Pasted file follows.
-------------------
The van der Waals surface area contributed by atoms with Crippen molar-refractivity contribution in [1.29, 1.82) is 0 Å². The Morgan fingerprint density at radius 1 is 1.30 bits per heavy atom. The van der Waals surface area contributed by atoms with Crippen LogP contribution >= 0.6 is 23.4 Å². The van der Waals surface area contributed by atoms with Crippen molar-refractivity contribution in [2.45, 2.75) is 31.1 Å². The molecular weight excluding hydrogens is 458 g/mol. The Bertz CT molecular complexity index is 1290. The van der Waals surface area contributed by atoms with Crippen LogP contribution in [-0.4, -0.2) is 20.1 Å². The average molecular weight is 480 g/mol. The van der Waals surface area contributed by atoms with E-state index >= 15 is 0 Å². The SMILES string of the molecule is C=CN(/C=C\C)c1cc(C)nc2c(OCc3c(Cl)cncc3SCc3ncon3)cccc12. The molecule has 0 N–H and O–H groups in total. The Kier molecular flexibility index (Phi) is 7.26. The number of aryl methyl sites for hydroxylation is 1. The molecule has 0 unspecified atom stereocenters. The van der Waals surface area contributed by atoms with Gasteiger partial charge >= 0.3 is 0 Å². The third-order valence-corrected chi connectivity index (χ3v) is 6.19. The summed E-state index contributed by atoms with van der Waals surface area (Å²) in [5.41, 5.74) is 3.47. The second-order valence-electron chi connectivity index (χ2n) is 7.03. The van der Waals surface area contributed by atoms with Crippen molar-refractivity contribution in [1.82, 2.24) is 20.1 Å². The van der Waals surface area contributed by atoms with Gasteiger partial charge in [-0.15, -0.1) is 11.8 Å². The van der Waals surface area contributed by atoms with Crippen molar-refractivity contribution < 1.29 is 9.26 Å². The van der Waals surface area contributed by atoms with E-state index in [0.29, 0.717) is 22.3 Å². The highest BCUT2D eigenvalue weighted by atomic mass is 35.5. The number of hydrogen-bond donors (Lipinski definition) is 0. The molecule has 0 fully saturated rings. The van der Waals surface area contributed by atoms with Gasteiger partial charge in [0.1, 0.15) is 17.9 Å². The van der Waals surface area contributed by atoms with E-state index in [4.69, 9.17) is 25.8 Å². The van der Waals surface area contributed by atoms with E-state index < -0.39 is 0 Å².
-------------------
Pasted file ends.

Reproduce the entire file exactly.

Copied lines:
The van der Waals surface area contributed by atoms with Crippen molar-refractivity contribution in [1.29, 1.82) is 0 Å². The Morgan fingerprint density at radius 1 is 1.30 bits per heavy atom. The van der Waals surface area contributed by atoms with Crippen LogP contribution >= 0.6 is 23.4 Å². The van der Waals surface area contributed by atoms with Crippen molar-refractivity contribution in [2.45, 2.75) is 31.1 Å². The molecular weight excluding hydrogens is 458 g/mol. The Bertz CT molecular complexity index is 1290. The van der Waals surface area contributed by atoms with Crippen LogP contribution in [-0.4, -0.2) is 20.1 Å². The average molecular weight is 480 g/mol. The van der Waals surface area contributed by atoms with E-state index >= 15 is 0 Å². The SMILES string of the molecule is C=CN(/C=C\C)c1cc(C)nc2c(OCc3c(Cl)cncc3SCc3ncon3)cccc12. The molecule has 0 N–H and O–H groups in total. The Kier molecular flexibility index (Phi) is 7.26. The number of aryl methyl sites for hydroxylation is 1. The molecule has 0 unspecified atom stereocenters. The van der Waals surface area contributed by atoms with Gasteiger partial charge >= 0.3 is 0 Å². The third-order valence-corrected chi connectivity index (χ3v) is 6.19. The summed E-state index contributed by atoms with van der Waals surface area (Å²) in [5.41, 5.74) is 3.47. The second-order valence-electron chi connectivity index (χ2n) is 7.03. The van der Waals surface area contributed by atoms with Crippen molar-refractivity contribution in [1.82, 2.24) is 20.1 Å². The van der Waals surface area contributed by atoms with Gasteiger partial charge in [-0.15, -0.1) is 11.8 Å². The van der Waals surface area contributed by atoms with Crippen molar-refractivity contribution < 1.29 is 9.26 Å². The van der Waals surface area contributed by atoms with E-state index in [0.29, 0.717) is 22.3 Å². The highest BCUT2D eigenvalue weighted by atomic mass is 35.5. The number of hydrogen-bond donors (Lipinski definition) is 0. The molecule has 0 fully saturated rings. The van der Waals surface area contributed by atoms with Gasteiger partial charge in [0.1, 0.15) is 17.9 Å². The van der Waals surface area contributed by atoms with E-state index in [4.69, 9.17) is 25.8 Å². The van der Waals surface area contributed by atoms with E-state index < -0.39 is 0 Å².